Including risk and impact assessments, due diligence and policy development
More and more companies are focusing on how they can contribute to promoting human rights – and how this can benefit business. Supporting human rights is increasingly becoming the province of private companies, where previously it was seen to be almost exclusively the responsibility of governments.
Proactively promoting human rights is therefore not only a moral imperative – it can also create business benefits.
Nonetheless, though human rights are exercised within a domestic political context, they are founded on principles that extend to a much wider setting, and may interact with legitimate international concerns.
In this context, the company’s minimum requirements – or duties, even – are clear: ensure that it is not involved in the violation or infringement of human rights.
This can be fraught with difficulties, not least that businesses often find themselves operating in situations where a political system creates or sustains human rights violations. In these scenarios, the basic requirement is that business is not complicit.
Of course, putting this into practice can be extremely difficult.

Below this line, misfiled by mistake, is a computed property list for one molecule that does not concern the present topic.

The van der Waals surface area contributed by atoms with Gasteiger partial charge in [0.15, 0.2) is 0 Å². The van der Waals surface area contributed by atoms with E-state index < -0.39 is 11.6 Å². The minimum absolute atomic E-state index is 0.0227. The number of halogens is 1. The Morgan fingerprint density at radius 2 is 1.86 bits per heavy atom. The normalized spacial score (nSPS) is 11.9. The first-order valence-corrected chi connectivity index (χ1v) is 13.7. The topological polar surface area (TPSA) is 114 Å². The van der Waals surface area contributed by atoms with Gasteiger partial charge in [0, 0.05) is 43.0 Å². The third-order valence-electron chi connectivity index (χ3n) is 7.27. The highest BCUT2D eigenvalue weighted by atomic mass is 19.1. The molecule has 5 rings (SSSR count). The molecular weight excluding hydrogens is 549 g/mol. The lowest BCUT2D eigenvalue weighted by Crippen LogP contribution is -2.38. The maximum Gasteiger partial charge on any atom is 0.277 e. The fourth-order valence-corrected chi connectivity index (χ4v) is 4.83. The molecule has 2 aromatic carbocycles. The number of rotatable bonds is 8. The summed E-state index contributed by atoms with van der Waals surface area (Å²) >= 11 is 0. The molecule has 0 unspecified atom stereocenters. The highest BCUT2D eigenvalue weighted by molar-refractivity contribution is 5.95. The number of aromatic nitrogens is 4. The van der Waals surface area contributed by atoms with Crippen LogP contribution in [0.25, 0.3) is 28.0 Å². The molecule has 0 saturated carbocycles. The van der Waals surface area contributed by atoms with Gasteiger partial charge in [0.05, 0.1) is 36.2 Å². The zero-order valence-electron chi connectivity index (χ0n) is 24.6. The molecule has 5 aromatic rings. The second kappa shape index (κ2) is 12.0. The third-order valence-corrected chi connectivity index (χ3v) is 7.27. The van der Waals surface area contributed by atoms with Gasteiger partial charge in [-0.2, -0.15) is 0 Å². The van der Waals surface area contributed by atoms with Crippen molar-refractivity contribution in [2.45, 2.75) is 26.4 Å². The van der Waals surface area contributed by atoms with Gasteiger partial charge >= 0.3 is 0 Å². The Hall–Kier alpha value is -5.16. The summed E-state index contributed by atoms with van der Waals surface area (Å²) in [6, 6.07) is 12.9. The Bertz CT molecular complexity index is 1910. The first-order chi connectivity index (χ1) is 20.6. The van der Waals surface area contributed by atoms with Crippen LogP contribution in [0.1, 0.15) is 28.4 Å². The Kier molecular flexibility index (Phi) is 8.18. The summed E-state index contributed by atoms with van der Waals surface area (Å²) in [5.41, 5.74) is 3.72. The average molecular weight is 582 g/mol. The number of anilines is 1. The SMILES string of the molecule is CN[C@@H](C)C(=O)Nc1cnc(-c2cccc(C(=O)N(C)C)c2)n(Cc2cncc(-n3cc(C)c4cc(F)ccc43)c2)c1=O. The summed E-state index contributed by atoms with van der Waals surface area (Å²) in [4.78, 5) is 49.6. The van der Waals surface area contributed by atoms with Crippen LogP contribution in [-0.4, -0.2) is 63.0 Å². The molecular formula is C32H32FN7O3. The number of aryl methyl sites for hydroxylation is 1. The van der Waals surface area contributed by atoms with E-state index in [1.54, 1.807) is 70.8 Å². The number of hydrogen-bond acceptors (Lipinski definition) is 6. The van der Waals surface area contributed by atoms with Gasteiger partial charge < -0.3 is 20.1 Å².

Foreign company operations, therefore, cannot be seen as purely commercial – they take place in the context of politics and human rights considerations. While it’s temptingly simple to refrain from operating in complex scenarios, this ignores the potential ways in which the private sector can have a positive influence in countries where human rights are compromised.
Caution needs to be exercised, and human rights considerations weighed up with economic risks when entering these markets. Each country scenario is difficult and a guiding principle should be to operate in ways that support community empathy rather than oppressive government practices.
Obviously it can be exceptionally complex for a company to evaluate its impact on society in these scenarios, given the many different aspects that there are to company activities and civil society forces.
Our deep understanding of human rights business practices allows us to provide an extensive range of services to help companies in these complex scenarios.
Our human rights management services include:
- Identifying rights holders, country risks and impacts, operational risks and impacts within operating contexts.
- Identifying, mapping and analysing the company’s relationships across its business and along its value chain.
- Analysing and auditing the company’s products, services and relationships.
- Analysing and auditing the company’s practices and impacts.
- Developing human rights strategies, policies, frameworks and guidelines – from implementation to due diligence and reporting on human rights practices.